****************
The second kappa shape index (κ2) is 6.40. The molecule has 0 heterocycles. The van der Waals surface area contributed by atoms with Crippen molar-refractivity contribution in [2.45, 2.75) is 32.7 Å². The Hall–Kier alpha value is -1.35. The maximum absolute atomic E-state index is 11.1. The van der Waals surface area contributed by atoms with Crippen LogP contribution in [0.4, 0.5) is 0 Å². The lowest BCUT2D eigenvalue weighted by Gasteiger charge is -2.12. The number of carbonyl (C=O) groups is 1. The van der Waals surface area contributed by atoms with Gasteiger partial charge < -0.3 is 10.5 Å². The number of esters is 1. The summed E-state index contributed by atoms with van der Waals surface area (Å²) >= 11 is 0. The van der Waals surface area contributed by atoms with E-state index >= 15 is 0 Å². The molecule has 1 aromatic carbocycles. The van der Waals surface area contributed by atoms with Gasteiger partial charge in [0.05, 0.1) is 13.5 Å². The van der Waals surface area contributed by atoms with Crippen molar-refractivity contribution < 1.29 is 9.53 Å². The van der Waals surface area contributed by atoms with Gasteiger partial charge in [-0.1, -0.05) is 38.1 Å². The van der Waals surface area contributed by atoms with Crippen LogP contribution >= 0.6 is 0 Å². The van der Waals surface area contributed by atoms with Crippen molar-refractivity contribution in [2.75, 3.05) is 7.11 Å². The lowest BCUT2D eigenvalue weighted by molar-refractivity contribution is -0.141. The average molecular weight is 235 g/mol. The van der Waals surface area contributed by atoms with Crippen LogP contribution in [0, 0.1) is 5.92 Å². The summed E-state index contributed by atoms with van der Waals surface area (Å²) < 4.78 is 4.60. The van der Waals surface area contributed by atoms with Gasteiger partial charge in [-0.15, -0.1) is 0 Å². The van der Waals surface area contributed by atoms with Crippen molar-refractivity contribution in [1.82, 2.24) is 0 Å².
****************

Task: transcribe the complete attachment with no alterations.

The second kappa shape index (κ2) is 6.40. The molecule has 0 heterocycles. The van der Waals surface area contributed by atoms with Crippen molar-refractivity contribution in [2.45, 2.75) is 32.7 Å². The Hall–Kier alpha value is -1.35. The maximum absolute atomic E-state index is 11.1. The van der Waals surface area contributed by atoms with Crippen LogP contribution in [0.4, 0.5) is 0 Å². The lowest BCUT2D eigenvalue weighted by Gasteiger charge is -2.12. The number of carbonyl (C=O) groups is 1. The van der Waals surface area contributed by atoms with Gasteiger partial charge < -0.3 is 10.5 Å². The number of esters is 1. The summed E-state index contributed by atoms with van der Waals surface area (Å²) >= 11 is 0. The van der Waals surface area contributed by atoms with E-state index >= 15 is 0 Å². The molecule has 1 aromatic carbocycles. The van der Waals surface area contributed by atoms with Gasteiger partial charge in [0.05, 0.1) is 13.5 Å². The van der Waals surface area contributed by atoms with Crippen molar-refractivity contribution < 1.29 is 9.53 Å². The van der Waals surface area contributed by atoms with Gasteiger partial charge in [-0.1, -0.05) is 38.1 Å². The van der Waals surface area contributed by atoms with Crippen LogP contribution >= 0.6 is 0 Å². The van der Waals surface area contributed by atoms with Crippen molar-refractivity contribution in [2.75, 3.05) is 7.11 Å². The lowest BCUT2D eigenvalue weighted by molar-refractivity contribution is -0.141. The average molecular weight is 235 g/mol. The van der Waals surface area contributed by atoms with Crippen LogP contribution in [0, 0.1) is 5.92 Å². The summed E-state index contributed by atoms with van der Waals surface area (Å²) < 4.78 is 4.60. The van der Waals surface area contributed by atoms with Gasteiger partial charge in [-0.15, -0.1) is 0 Å². The van der Waals surface area contributed by atoms with Crippen molar-refractivity contribution in [1.82, 2.24) is 0 Å².